Saturday, November 13, 2010

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Handheld at night: Canon's EF-S 15-85mm IS Zoom

Canon EOS 7D - EF-S15-85mm f/3.5-5.6 IS USM - ISO 1600 - 1/6 sec at f / 4.0 - handheld

When I tell people what a great lens Canon's EF-S 15-85mm "kit" zoom is (introduced along with the EOS-7D in 2009), I often times get some pretty skeptical looks. After all, while Canon makes many superb 'L' lenses, they don't necessarily have a reputation for high quality kit lenses. Well people... take my word for it, the 15-85mm zoom rocks! The above gallery contains all images taken with this lens the other evening, all handheld and most are wide-open at f/3.5.  I did some perspective correction on several shots in Adobe Lightroom v3.3RC to square up the buildings when I wasn't quite shooting level and please note that LR v3 now does do some automatic distortion corrections for many lenses too, although even without correction it really is not bad. I have included 2000 pixel images as well so you can better see how sharp this lens can be. Images were shot raw with my EOS-7D, all at ISO 1600 and at shutter speeds ranging from a very long 0.4 seconds, to an 1/8 of a second with a handful being slightly higher. EXIF data shows below each enlarged image, so you can see the camera settings.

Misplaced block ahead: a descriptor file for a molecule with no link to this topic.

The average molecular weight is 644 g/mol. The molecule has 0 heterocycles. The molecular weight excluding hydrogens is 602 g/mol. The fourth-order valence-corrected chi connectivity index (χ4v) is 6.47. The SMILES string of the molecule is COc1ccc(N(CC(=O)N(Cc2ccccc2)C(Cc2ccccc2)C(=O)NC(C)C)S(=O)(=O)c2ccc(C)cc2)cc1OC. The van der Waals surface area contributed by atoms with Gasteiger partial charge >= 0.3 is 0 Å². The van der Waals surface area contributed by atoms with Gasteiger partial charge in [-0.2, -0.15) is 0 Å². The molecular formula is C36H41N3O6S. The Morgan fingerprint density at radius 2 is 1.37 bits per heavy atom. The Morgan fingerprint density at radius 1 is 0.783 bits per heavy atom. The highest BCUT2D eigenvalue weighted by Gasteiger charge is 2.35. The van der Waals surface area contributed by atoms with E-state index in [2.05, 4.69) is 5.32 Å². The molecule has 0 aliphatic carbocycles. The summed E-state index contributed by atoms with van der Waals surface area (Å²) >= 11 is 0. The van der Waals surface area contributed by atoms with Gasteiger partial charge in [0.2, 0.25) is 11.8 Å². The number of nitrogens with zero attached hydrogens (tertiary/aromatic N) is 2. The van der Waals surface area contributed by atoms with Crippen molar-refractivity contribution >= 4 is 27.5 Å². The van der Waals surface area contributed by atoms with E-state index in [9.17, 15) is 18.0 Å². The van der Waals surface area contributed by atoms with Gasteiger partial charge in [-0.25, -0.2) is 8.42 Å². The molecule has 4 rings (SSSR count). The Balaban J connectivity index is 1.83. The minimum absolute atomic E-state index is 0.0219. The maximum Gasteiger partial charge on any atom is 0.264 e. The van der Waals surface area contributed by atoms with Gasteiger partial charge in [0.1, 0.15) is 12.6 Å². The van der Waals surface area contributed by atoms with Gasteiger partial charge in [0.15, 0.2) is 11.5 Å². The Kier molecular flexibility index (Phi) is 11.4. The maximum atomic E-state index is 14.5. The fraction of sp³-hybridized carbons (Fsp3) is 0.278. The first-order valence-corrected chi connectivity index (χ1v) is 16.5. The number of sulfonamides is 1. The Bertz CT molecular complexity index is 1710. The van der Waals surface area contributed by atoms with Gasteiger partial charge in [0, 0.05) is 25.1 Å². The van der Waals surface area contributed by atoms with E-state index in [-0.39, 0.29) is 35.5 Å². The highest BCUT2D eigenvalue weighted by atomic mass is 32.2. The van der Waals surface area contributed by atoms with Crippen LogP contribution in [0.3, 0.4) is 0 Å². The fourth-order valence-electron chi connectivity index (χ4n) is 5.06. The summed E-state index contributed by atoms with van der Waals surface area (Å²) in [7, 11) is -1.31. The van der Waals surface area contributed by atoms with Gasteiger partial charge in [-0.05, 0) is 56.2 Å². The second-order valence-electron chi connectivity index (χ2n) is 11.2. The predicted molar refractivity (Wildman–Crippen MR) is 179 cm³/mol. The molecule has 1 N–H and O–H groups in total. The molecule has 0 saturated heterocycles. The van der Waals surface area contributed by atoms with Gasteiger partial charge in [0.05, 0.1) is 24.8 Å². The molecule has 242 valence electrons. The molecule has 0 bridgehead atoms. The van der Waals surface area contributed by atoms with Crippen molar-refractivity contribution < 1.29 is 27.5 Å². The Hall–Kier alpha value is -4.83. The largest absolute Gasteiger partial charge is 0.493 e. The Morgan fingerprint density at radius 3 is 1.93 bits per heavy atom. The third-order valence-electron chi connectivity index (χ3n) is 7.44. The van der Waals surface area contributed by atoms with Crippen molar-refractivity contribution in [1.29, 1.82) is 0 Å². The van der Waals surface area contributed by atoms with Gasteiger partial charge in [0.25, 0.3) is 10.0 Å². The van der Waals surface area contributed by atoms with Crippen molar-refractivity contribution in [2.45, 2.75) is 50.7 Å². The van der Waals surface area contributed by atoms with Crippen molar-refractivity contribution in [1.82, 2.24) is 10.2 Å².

Between 15mm and 70mm, I would stack this zoom up against any 'L' zoom from an image quality standpoint although once you approach 85mm, it can get a little soft wide open and starts to give more of a "kit zoom" look. However below 70mm and especially at the wide end, it even manages to equal some primes at any given f-stop.  For example, compared to my EF 24mm f/1.4L II, it more or less matches it for sharpness, even in extreme corners, at f/4 and above.  Of course, on the EF-S 15-85mm, wide-open at 24mm is f/4 and my 24mm 'L' prime opens up all the way to f/1.4.  In any case, I think you get the idea... it is generally an excellent lens!